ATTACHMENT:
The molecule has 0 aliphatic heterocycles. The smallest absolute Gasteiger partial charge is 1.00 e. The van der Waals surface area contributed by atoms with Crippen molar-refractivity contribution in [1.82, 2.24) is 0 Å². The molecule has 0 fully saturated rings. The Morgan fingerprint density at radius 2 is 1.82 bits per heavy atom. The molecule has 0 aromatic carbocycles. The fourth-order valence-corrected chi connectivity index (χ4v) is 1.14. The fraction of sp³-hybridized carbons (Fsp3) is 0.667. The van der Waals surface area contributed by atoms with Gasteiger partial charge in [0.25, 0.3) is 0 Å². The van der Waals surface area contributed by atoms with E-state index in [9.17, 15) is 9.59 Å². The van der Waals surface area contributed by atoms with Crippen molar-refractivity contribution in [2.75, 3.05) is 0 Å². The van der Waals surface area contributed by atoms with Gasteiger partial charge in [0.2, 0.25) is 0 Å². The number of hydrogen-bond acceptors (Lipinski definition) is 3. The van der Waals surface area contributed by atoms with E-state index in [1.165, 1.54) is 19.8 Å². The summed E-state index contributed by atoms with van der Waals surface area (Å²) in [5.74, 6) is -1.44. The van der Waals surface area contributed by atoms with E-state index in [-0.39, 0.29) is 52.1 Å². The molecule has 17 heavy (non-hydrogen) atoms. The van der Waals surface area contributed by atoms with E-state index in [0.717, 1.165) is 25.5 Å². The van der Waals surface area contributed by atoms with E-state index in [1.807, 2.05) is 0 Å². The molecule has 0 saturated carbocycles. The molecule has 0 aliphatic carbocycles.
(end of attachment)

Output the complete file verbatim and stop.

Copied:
The molecule has 0 aliphatic heterocycles. The smallest absolute Gasteiger partial charge is 1.00 e. The van der Waals surface area contributed by atoms with Crippen molar-refractivity contribution in [1.82, 2.24) is 0 Å². The molecule has 0 fully saturated rings. The Morgan fingerprint density at radius 2 is 1.82 bits per heavy atom. The molecule has 0 aromatic carbocycles. The fourth-order valence-corrected chi connectivity index (χ4v) is 1.14. The fraction of sp³-hybridized carbons (Fsp3) is 0.667. The van der Waals surface area contributed by atoms with Gasteiger partial charge in [0.25, 0.3) is 0 Å². The van der Waals surface area contributed by atoms with E-state index in [9.17, 15) is 9.59 Å². The van der Waals surface area contributed by atoms with Crippen molar-refractivity contribution in [2.75, 3.05) is 0 Å². The van der Waals surface area contributed by atoms with Gasteiger partial charge in [0.2, 0.25) is 0 Å². The number of hydrogen-bond acceptors (Lipinski definition) is 3. The van der Waals surface area contributed by atoms with E-state index in [1.165, 1.54) is 19.8 Å². The summed E-state index contributed by atoms with van der Waals surface area (Å²) in [5.74, 6) is -1.44. The van der Waals surface area contributed by atoms with E-state index in [-0.39, 0.29) is 52.1 Å². The molecule has 17 heavy (non-hydrogen) atoms. The van der Waals surface area contributed by atoms with E-state index in [0.717, 1.165) is 25.5 Å². The van der Waals surface area contributed by atoms with E-state index in [1.807, 2.05) is 0 Å². The molecule has 0 saturated carbocycles. The molecule has 0 aliphatic carbocycles.